What’s it like for a high single-digit handicapper to play a big, brawny U.S. Open course just weeks before it hosts the hardest golf tournament in the world? I enjoyed every minute, but I took a beating.
The rough is thick and intimidating, some greens are heavily undulating while others are subtle, and there are some spots around the greens that are impossible up-and-downs, even for the pros. The difference is that the pros know exactly where not to miss, and even with the help of a caddie I seemed to find all of those deadly spots.
Although my tee shots found some lesser-visited parts of the course, I did manage to hit a handful of fairways, even after the USGA narrowed them for the tournament. The fairways are still relatively wide compared to other classic course hosts, and most importantly the USGA did a fantastic job of keeping the original lines of play intact. Those lines—along with the genius routing—are the heart of the course.
With the exception of the tee shot on the 1st and the approach on the 9th, which play up and down the hill where the clubhouse sits, the front nine is relatively flat, especially compared to the roller coaster back nine. Even so, the front possesses some of my favorite holes on the course. The par-five 5th and the long par-four 6th holes were a few of my favorites and great examples of those lines of play. Both offer risky lines off the tee that are rewarded with an easier approach and different benign lines off the tee that leave a tougher approach. These strategic holes will be the ones to watch during the tournament. The famous Redan 7th will also get a lot of airtime during the U.S. Open for its severe green that’s extremely difficult to hold (prepare to pity the players that miss it right, as well).
As with so many courses that appear on TV, the U.S. Open broadcast likely won’t do justice to the dramatic contours at Shinnecock, many of which are found on the back nine. The false front on the 10th green might be the most menacing I’ve seen. The par-three 11th is no easier, with a small green that slopes severely back to front. Missing long on the 11th leaves far and away the toughest recovery shot on the course, and I naturally hit it right there during our round. “That’s the hardest shot at Shinnecock Hills by far” said our host member. “It’s impossible… unless you’re Greg Norman.” The member told us that he witnessed The Shark hit a recovery shot from behind the green with a long iron. Norman played the shot dead into the bank from where it shot straight up and landed softly on the green, trickling to a few feet from the hole. I was not as successful with my lob wedge.
Twelve through 18 is one of the best stretches in American golf. Navigating the hills after which the course is named, golfers are confronted with bold features like the severely downhill tee shot on the 15th, but also with more nuanced areas, like the crumpled, rolling 12th fairway that’s more akin to Scotland than Long Island. It’s nearly impossible to pick a favorite hole out of the bunch, but I side with Ben Crenshaw, who says the 14th is his favorite hole at Shinnecock. We finished the round by playing the famous 18th from the U.S. Open tees, where my closing bogey felt like a phenomenal birdie.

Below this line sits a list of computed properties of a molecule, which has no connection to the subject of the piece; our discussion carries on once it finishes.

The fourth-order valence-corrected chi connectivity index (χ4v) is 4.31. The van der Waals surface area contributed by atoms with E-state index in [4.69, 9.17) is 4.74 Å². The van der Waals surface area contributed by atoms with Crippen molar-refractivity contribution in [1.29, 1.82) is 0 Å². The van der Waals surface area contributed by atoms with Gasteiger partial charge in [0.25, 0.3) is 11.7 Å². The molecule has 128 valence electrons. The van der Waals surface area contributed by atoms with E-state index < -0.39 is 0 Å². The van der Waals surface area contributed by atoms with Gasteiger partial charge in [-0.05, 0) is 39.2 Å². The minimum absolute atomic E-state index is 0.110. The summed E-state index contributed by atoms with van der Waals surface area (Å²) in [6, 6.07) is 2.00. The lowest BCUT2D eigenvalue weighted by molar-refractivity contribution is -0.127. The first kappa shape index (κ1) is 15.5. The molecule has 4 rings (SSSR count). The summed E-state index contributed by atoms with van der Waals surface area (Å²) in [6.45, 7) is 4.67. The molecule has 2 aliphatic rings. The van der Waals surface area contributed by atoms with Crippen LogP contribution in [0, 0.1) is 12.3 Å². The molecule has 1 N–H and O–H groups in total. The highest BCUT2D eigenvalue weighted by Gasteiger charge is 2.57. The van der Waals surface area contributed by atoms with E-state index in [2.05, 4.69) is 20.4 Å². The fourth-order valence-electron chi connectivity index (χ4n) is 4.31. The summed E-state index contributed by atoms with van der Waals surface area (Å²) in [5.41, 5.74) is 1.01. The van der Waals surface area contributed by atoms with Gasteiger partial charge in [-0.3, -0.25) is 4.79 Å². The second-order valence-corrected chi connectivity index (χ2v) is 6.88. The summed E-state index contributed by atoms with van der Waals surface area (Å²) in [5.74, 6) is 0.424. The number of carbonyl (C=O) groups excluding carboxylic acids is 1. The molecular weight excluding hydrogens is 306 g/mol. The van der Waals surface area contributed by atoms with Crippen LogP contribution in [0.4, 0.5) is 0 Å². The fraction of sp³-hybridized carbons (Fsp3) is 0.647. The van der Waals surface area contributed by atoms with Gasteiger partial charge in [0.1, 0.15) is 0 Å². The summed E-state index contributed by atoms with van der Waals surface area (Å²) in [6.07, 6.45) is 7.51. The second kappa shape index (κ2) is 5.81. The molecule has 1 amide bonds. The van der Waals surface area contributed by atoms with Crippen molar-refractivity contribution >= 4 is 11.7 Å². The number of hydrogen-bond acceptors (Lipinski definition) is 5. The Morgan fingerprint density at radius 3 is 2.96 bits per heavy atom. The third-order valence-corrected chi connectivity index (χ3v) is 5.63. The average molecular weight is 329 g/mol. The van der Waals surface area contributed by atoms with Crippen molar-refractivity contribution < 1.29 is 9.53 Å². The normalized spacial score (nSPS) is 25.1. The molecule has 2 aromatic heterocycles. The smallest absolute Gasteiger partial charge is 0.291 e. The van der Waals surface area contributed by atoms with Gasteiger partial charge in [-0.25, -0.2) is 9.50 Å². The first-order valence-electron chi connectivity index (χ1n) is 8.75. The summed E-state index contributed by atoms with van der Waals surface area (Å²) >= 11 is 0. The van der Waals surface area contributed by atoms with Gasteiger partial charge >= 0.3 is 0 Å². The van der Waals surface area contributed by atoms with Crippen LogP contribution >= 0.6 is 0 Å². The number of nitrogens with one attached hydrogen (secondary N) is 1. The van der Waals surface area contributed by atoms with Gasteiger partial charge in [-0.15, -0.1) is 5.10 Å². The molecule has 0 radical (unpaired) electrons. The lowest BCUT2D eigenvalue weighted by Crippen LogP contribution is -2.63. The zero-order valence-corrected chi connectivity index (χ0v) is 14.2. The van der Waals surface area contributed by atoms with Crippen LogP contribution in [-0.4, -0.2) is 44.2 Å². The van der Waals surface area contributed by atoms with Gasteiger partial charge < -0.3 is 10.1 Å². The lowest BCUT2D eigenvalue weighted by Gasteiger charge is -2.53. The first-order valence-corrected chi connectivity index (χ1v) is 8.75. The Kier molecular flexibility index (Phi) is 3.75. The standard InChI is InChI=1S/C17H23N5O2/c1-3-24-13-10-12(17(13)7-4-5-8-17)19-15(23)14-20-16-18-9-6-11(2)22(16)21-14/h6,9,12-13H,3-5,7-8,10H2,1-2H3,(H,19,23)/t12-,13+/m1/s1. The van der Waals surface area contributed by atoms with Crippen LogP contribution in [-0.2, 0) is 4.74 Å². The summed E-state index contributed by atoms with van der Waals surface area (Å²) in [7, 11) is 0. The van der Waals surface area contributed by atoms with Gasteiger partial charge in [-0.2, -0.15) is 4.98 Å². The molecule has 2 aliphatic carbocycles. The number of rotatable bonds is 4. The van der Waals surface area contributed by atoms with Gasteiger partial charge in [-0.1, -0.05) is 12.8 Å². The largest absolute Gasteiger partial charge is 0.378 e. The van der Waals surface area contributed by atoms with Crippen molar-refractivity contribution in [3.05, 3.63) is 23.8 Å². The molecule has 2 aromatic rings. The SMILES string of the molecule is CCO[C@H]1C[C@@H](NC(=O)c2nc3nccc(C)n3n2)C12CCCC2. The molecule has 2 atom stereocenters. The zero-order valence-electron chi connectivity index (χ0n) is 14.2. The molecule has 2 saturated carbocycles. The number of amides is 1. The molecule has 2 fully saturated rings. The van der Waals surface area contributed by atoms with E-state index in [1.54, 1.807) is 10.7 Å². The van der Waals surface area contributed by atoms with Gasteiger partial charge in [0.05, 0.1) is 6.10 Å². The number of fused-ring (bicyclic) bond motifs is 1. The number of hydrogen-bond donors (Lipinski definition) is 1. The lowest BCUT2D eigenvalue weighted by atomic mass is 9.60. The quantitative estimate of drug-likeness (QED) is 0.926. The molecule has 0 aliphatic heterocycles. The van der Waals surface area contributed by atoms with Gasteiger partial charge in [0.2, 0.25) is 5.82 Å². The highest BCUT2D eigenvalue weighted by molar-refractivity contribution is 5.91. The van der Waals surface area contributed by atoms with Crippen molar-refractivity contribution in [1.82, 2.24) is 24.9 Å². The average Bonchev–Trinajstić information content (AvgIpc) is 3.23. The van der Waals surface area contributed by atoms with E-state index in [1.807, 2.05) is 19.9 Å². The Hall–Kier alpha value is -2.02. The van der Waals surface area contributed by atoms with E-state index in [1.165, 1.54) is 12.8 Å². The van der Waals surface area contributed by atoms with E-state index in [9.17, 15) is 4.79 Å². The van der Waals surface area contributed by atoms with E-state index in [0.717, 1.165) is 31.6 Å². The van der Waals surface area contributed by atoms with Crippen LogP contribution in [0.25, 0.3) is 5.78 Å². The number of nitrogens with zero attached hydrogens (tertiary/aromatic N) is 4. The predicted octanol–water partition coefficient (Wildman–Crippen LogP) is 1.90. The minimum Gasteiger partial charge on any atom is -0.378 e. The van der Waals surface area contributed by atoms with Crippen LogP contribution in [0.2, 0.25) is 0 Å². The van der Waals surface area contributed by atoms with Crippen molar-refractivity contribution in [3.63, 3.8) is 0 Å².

“You guys up for another nine?” our host quipped after a fantastic lunch in the clubhouse. “I ordered us drinks to go!”
Sure, twist my arm.
Have you played a course that’s hosted the U.S. Open? Tell us about it in the comments!
By Graylyn Loomis
After my second visit to Naples, Fla., I’m starting to see what all the fuss is about—perfect weather, two rounds of golf at Tiburón Golf Club, and cocktails by the sea. What’s not to like?!
I went to Naples to visit Tiburón Golf Club and see the renovation work on their two golf courses—the Gold and Black. The Greg Norman designs were built in 1998 and 2001 and have remained popular choices for golf in the area ever since.
The property was elevated to a new level in 2016, though, when Troon Golf was hired to manage Tiburón Golf Club. The management company brought in a new general manager, superintendent, and support staff before quickly announcing that both the Gold and Black courses would be renovated—or “remastered” as they called it. Since Troon’s involvement and the renovation of both courses, Tiburón has shot up the southern Florida golf rankings.
The renovation work on both courses was carried out by Greg Norman Design and included new bunkers, new grass nearly everywhere, new family tees (that create a 4,000-yard version of the Black course), and reshaping some of the green surrounds to allow for more running play. The most noticeable change is the bunkering on the Gold Course, all of which has been changed to stacked-sod bunkers made from artificial turf that greatly reduces maintenance costs. The bunkers create a links-golf feel on the course and even from a few feet away, you’d never know they were synthetic turf.
The Gold and Black courses are differentiated by their look and the style of play they require. The Gold Course is more forgiving with wider playing corridors and was my preference between the two. The Gold also hosts both the LPGA Tour’s CME Group Tour Championship and the PGA Tour’s QBE Shootout. The Black Course is much tighter with more forced carries, and while it’s shorter than the Gold, it’s the harder of the two. The Black Course doesn’t have the synthetic stacked-sod bunkers and instead has traditional American-style bunkers with faces that were lowered during the renovation to make the course more playable.